The question of why do you write has come up several times recently in my group of writing friends, and most recently, on one of my #BeStill blog posts. Everyone has a reason that they started writing. I love to hear these stories because sometimes it reflects my own journey in some way. And sometimes it reminds me of how powerful it is to connect with readers through our stories emotionally. This happened when I read this week’s author, Meg Boepple’s article on why she writes fantasy.
by Meg Boepple
“Why do you write fantasy? You should write what’s real.”
Yes, someone seriously said that to me, not very long ago!
Well, in a nutshell, here’s why.
When I was not quite thirteen years old, wearing the uncomfortable identity of “the poor little girl who lost her father to cancer,” I found solace in books. Madeleine L’Engle and Andre Norton were my favorite authors, but any book would do if it helped me avoid how I was feeling. When the language arts teacher pointed out a dusty trilogy in the school library written by a British linguistics professor, I practically moved to Middle-Earth.
My mom had to pry the first book out of my hands the night of the memorial service, where a parade of grownups eulogized a stranger who bore no resemblance to my daddy. They described a stuffy old preacher who liked to play golf and tennis and had been in the old Army Air Corps.
Where was the beloved man with the zany sense of humor and the crooked smile who dished out a bowl of ice cream every night? The man who ran beside me for miles after he took the training wheels off my bike? Who made a monthly ritual out of reading each new issue of National Geographic from cover to cover with me? I desperately wanted to escape. Anywhere.
When we finally arrived back home, I dashed upstairs to see how Frodo and the Fellowship would get through the dreadful blizzard, while two dozen well-meaning folks sat around downstairs and did the “wake” thing with my mom and older sister.
Soon, tears I hadn’t dared to show earlier poured down. I tossed the book on the floor, huddling on my bed.
My sister came into my room. “What’s wrong?”
I buried my head against her shoulder. “G—g—Gandalf’s dead.” Not Daddy’s dead. Gandalf.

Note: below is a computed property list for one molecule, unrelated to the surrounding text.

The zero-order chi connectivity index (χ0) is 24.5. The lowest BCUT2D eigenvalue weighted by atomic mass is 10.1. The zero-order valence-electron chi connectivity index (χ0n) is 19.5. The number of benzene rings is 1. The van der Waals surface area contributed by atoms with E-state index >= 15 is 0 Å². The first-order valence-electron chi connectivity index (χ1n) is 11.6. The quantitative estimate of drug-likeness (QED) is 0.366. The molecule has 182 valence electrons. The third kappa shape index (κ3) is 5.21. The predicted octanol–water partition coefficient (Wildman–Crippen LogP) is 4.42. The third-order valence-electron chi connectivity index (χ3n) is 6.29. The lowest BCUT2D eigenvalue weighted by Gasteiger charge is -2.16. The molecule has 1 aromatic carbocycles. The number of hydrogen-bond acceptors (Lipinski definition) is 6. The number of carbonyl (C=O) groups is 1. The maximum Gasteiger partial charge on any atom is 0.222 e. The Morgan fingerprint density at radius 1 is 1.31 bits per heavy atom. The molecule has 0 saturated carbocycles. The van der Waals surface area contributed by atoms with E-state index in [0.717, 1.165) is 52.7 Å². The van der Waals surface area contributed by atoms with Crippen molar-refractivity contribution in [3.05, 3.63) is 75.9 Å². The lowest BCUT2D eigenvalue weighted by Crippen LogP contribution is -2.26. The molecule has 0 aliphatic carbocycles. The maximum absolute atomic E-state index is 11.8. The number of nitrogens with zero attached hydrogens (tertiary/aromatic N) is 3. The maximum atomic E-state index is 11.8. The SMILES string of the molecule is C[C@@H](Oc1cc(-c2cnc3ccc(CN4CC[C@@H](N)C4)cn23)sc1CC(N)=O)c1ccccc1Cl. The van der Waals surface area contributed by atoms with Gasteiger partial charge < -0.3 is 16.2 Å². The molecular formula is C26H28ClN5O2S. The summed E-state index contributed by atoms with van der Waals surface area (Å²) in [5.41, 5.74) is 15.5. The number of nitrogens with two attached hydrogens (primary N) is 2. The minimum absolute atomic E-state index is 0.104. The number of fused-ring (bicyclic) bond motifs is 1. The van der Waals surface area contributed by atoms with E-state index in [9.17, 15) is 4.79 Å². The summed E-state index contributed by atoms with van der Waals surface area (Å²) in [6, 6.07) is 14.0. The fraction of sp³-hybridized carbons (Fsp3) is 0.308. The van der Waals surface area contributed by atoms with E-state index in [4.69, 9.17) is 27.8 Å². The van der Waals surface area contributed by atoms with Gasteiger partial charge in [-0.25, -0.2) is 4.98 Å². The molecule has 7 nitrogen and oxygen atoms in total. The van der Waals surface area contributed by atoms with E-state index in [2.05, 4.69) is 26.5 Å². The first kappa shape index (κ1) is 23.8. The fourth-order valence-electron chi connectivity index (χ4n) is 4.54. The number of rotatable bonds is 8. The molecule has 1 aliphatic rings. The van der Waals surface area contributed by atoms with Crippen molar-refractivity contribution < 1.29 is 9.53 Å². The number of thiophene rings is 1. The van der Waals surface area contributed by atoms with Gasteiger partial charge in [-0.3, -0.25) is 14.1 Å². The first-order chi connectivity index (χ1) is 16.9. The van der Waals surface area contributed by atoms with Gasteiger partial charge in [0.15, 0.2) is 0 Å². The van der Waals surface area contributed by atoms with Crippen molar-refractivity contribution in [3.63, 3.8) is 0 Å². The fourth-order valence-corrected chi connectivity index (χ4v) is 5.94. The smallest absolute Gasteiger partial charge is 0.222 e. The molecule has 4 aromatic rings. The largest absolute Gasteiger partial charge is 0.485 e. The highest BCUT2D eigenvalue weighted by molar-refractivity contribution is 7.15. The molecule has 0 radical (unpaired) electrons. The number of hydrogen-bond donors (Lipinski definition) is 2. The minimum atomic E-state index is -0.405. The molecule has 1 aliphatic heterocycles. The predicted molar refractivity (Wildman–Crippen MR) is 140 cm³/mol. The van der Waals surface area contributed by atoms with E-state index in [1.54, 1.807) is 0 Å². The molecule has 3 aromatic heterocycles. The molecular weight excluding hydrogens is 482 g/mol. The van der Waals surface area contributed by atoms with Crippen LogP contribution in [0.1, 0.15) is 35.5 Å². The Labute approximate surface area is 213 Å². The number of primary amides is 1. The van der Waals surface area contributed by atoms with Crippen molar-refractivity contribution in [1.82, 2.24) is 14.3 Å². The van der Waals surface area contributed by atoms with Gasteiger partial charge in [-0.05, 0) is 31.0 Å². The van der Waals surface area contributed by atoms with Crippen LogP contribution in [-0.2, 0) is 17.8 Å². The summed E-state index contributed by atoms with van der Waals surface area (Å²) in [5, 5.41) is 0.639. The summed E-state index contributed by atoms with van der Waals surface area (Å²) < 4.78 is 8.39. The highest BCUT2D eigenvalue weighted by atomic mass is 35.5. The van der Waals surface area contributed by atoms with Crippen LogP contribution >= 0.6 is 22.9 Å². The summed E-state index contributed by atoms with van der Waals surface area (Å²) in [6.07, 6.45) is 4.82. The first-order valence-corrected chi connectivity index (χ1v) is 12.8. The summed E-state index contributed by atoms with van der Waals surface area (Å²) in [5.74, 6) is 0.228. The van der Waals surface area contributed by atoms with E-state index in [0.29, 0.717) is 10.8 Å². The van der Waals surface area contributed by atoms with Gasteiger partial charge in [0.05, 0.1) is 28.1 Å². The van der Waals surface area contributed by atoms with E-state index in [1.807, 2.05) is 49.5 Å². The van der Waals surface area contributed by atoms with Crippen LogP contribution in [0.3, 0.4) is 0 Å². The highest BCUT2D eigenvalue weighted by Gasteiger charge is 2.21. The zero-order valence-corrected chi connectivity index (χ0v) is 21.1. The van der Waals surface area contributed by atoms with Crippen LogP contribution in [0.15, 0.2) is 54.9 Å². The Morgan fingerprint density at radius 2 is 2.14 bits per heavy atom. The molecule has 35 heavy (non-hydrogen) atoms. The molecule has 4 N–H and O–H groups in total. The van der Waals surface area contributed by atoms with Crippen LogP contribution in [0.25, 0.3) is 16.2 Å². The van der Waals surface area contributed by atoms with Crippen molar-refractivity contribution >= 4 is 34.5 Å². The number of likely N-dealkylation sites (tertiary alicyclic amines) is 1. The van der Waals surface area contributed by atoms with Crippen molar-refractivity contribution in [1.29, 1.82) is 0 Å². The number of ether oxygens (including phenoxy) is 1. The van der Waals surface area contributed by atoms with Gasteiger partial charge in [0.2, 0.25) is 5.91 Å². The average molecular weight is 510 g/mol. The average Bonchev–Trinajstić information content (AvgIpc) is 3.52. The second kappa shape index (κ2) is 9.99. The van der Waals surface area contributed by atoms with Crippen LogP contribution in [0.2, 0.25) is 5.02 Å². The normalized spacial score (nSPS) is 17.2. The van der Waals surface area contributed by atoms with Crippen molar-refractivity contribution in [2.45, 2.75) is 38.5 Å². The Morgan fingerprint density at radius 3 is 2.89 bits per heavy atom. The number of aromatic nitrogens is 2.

“Keep reading. The story’s not over yet,” she said.
That night, JRR Tolkien taught me to believe in eucatastrophe, the sudden happy turn of events that follows on the heels of sorrow.
Gandalf didn’t stay dead.
Through the magic doorway of fantasy, I got a handle on my feelings of grief. Even young children can grapple with good and evil, lean to face the things that go bump in the night, when they listen to tales that begin “Once upon a time” and end with “They lived happily ever after.” Identifying with loss on such an epic scale as Gandalf’s fiery plunge into darkness gave me a safe way to acknowledge my own pain. I didn’t need a reality check … I needed something that transcended reality.
I still do. Maybe all of us do.
So, that’s why I write fantasy. Because I want everyone to know … the story’s not over yet.
Everyone has had a first love…the one they had new experiences with and the one they can’t forget. Whether it be the boy next door, a loyal princess, or a supernatural being, all of these stories have two things in common: love at first sight and elements of fantasy.
In “Message in a Bottle,” Moira is immediately attracted to the tall, handsome man who’s a fellow volunteer on her beach-cleanup vacation. But he’s got a ring on his finger. He’s equally fascinated by the alluring woman. He thinks she’s a Siren, not the Mermaid he’s engaged to but has never seen…and she has no idea that he’s a Selkie. She doesn’t even believe in them. And she can’t possibly be his Mermaid, since she can’t even swim. Is it love at first sight? Or will fate keep them apart forever?
Meg Boepple is the pen name for Sara Meg Seese, an author who writes fantasy, romance, and inspirational women’s fiction. She wrote her college honors thesis on the works of JRR Tolkien and has been looking for evangelium and eucatastrophe in stories ever since.
Her second published short story starts off the FIRST LOVE fantasy romance anthology (released this past February) and her third story comes out next month in SEA OF SECRETS.
She lives in Fort Worth with three feline companions/editorial assistants, Her Majesty Sparkles the First, Ambassador-Plenipotentiary Peanut the Cowardly Lion-Hearted, and Lady Pistachio “KitKit” Sharpclaw, aka She Who Kneads Sensitive Body Parts at Midnight.
Social Media Links:
Before you go, make sure you connect with Meg online and check out her latest release, First Love, and her upcoming release, Sea of Secrets.